THE ROYAL INSTITUTE of British Architects (RIBA) has published its RIBA Future Trends November 2021 survey of business and employment trends affecting architects.
In November 2021 the overall RIBA Future Trends Workload Index remained in positive territory, with a balance figure of +12, a slight fall from October. November marks 12 months of a positive RIBA Future Trends Workload Index. Looking ahead to the coming 3 months, 26% of practices expect workloads to grow, 60% expect them to remain the same and 10% expect workloads to decrease.
Actual workloads are up by 10% compared with one year ago. On balance, all practice sizes remain confident about future workloads, as do all but one region – the South of England has returned a negative balance figure for the first time since the end of 2020.
Shortages and Inflation
The Housing, Commercial, and Public Sectors have come down in confidence but are still expected to grow over the coming three months, though the struggling Community sector has dipped back into negative territory. Although confidence remains, external pressures continue to weigh on the architects’ market. Supply-side constraints on workload show no sign of abating. Shortages of materials remain significant and inflation is gathering pace.
In June 2021 the RIBA Future Trends survey looked at the impact of the supply delays for construction products. As we approach the end of the year, these issues remain unresolved with, findings this month suggesting that the situation is worsening for some architects.
Difficulties in sourcing construction products are causing on-site delays for 74% of practices, and over a quarter (27%) report site work being put on hold. A quarter now report delays in the design process, up from 18% in June.
Whilst there are signs that overall product availability is improving, particular difficulties are reported with the supply of bricks, blocks and roofing products, and in imported products. Steep price inflation for many construction products dampens client demand and makes budgeting challenging. Restricted product availability is making sustainable design more difficult.
RIBA Future Trends November 2021
The eight-month run of all regions being positive about coming workloads has come to an end this month, with the South of England drifting into negative territory at -2. All other regions remain positive, with London now the most positive region at +26. The North of England remains firmly positive with a balance of +24, up from +20 last month. Wales & the West are positive at +16, though down six points from last month and the Midlands & East Anglia are at +3, though down 11 points from October.
In terms of sectors, the private housing sector posted a balance figure of +13 in November, a five-point fall compared to October. The commercial sector also fell by 5 balance points to +7. The public sector recovered with a balance figure of +2 following October’s zero balance. The community sector has slipped back into its long-running negative tendency, returning a balance figure of -3, after a zero balance figure last month.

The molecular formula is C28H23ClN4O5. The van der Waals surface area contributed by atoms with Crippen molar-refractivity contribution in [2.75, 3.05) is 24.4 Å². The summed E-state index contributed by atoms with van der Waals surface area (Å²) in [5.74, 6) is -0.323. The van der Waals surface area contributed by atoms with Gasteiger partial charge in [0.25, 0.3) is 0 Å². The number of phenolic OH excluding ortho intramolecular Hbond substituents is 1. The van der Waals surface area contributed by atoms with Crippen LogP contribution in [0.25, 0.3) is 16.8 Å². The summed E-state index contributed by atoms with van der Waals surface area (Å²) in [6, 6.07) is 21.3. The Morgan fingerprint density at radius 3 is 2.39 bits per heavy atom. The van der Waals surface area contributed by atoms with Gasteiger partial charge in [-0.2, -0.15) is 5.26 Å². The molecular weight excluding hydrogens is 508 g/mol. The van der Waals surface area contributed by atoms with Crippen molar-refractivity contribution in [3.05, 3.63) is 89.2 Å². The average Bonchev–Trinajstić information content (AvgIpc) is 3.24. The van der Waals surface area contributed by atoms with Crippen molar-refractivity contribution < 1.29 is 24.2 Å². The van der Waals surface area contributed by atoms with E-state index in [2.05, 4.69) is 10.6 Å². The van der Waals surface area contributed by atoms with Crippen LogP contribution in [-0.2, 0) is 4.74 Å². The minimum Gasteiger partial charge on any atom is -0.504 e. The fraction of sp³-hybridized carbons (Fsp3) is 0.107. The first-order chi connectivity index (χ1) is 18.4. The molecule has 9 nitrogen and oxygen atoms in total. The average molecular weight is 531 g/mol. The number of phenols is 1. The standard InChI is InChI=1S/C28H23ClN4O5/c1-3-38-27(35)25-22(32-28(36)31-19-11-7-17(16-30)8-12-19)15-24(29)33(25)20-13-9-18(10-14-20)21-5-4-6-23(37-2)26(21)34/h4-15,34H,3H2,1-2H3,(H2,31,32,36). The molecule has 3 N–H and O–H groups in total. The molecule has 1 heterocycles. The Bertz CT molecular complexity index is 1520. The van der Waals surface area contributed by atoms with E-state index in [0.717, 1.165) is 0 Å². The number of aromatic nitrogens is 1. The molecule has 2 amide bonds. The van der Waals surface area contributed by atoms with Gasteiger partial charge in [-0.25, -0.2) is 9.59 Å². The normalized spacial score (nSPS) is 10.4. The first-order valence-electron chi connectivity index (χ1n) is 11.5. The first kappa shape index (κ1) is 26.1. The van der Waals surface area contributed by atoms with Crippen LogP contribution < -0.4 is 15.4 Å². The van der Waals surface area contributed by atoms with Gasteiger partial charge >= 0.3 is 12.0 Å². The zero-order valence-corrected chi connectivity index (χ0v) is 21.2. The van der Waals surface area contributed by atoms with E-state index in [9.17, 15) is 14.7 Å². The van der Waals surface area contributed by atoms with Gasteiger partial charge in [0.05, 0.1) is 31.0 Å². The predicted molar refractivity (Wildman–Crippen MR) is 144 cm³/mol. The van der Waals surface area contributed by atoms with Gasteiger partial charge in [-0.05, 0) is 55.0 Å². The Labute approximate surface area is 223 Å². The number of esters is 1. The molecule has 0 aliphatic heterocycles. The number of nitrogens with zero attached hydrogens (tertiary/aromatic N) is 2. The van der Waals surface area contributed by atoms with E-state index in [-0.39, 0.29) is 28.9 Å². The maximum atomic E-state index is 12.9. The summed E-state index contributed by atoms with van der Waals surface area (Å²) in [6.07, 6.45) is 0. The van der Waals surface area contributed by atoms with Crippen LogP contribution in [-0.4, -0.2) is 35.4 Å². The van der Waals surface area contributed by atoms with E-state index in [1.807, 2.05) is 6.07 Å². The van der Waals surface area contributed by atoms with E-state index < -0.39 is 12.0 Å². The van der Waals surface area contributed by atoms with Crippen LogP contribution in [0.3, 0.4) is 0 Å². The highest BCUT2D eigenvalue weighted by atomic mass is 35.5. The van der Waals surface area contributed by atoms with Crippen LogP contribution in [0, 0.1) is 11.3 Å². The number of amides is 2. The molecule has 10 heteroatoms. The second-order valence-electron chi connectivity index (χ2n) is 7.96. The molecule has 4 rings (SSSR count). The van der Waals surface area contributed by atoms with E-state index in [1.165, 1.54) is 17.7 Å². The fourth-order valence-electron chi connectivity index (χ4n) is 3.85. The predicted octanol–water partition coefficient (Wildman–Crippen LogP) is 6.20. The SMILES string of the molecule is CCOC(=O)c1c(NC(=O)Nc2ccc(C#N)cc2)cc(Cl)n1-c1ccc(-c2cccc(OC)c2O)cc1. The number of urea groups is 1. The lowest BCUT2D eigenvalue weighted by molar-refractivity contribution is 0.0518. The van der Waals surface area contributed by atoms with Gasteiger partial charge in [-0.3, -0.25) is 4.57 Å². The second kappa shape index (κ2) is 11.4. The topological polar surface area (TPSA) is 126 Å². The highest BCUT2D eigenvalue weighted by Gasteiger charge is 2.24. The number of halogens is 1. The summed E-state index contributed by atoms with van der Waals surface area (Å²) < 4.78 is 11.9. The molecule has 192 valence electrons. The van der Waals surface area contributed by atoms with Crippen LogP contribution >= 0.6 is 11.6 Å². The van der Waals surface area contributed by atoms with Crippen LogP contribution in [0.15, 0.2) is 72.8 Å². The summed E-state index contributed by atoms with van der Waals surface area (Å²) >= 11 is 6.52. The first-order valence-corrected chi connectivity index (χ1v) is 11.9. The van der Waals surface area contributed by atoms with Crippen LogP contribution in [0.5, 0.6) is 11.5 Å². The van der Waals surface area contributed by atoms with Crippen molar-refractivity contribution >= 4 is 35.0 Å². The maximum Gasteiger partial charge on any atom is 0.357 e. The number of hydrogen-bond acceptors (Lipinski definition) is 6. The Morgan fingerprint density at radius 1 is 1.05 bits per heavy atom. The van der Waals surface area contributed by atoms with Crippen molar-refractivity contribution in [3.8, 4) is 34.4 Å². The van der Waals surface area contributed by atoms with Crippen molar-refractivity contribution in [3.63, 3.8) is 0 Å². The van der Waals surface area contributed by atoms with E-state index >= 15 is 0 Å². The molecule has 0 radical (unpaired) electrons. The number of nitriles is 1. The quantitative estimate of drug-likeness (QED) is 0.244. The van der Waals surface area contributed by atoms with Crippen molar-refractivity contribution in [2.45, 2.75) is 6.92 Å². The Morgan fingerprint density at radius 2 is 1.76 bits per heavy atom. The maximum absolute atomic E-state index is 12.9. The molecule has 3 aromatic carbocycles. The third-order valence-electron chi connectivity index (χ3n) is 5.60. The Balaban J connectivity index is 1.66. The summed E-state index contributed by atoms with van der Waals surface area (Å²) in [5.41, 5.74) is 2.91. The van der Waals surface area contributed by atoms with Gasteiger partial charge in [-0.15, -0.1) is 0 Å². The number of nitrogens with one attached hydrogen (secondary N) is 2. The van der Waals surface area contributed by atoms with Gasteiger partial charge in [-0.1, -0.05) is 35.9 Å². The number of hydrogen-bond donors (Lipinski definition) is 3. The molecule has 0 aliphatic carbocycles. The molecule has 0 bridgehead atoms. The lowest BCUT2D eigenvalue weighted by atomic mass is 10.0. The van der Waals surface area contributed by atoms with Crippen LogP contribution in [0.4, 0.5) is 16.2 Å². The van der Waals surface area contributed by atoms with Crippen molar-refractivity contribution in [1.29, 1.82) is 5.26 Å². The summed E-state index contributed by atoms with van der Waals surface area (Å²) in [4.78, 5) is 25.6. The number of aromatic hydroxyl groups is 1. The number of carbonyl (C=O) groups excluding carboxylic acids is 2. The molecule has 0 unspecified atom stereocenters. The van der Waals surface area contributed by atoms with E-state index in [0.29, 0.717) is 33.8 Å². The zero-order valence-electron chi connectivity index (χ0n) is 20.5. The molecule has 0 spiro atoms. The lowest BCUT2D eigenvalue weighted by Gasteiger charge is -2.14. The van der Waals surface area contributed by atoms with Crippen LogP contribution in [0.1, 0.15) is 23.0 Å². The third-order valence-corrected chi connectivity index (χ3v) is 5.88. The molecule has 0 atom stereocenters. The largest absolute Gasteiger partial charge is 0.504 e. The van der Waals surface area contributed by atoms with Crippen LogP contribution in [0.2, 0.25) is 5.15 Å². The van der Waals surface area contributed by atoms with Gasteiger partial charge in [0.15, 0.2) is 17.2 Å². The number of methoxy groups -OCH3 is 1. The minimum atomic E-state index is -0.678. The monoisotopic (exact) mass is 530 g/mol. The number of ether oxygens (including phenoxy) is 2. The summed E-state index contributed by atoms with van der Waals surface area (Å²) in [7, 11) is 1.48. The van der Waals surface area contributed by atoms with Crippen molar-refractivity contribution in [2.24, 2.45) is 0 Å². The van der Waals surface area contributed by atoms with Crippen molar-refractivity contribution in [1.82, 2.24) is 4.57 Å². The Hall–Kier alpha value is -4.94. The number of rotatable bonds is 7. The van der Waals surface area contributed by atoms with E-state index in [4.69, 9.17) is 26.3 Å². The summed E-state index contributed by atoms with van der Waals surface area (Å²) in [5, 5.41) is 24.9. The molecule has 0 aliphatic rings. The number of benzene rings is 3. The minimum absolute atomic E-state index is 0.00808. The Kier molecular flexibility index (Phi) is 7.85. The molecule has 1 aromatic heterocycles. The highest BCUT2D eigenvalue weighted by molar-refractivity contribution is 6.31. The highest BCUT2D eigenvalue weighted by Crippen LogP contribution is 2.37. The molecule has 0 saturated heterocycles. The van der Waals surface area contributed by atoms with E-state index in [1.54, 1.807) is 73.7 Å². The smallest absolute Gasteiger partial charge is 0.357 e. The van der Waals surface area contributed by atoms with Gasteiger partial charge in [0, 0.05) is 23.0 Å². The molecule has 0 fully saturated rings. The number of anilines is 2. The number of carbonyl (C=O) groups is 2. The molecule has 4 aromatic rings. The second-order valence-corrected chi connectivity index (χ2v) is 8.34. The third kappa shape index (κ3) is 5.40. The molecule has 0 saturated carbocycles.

Confidence among medium (11 – 50) and large sized practices (51+ staff), though down by 15 points from October, still remains strong at +32. Small practices (1 – 10 staff) have stayed the same as the previous month at +9.
In terms of staffing:
- The RIBA Future Trends Permanent Staffing Index has fallen by 6 points (to 0), meaning as many practices expect staffing levels to decrease as increase.
- Overall, 13% of practices expect to employ more permanent staff over the coming three months, whilst 12% expect to employ fewer. 75% expect staffing levels to stay the same.
- With a combined balance figure of +19, expectations for staff recruitment remains highest among medium and large-sized practices (11+ staff), 38% of whom expect numbers to increase, while 19% expect a decrease. Small practices (1 – 10 staff) expect staffing levels to contract somewhat over the next three months, with a balance figure -3. 7% of them expect staff levels to increase while 11% anticipate a decrease (up from 4% in October).
- All regions said they anticipate the number of temporary staff to increase, although they are being cautious about recruiting permanent staff.
- This month personal underemployment fell by one point to 14%.
RIBA Head of Economic Research and Analysis, Adrian Malleson, said: “Overall, we are seeing a softening of optimism among architects’ practices. Whilst the confidence we see in London is encouraging, for the first time in eight months, this positive outlook is not shared across all regions.
“With stalling growth and rising inflation in both the general economy and the construction sector, concerns are growing that the rapid recovery we saw through 2021 is losing momentum.
“The new Covid variant, Omicron, is clearly emerging as a significant risk.
“Commentary suggests supply side issues continue to drag on architects’ current and future workload. The speed with which Local Authorities process planning applications continues to be raised as a significant issue that is stalling projects or causing them to be abandoned altogether.
“Despite these challenges, many practices report a full pipeline of work and continued strong demand for architects’ services. Overall, architects continue to expect growing workloads into the New Year.”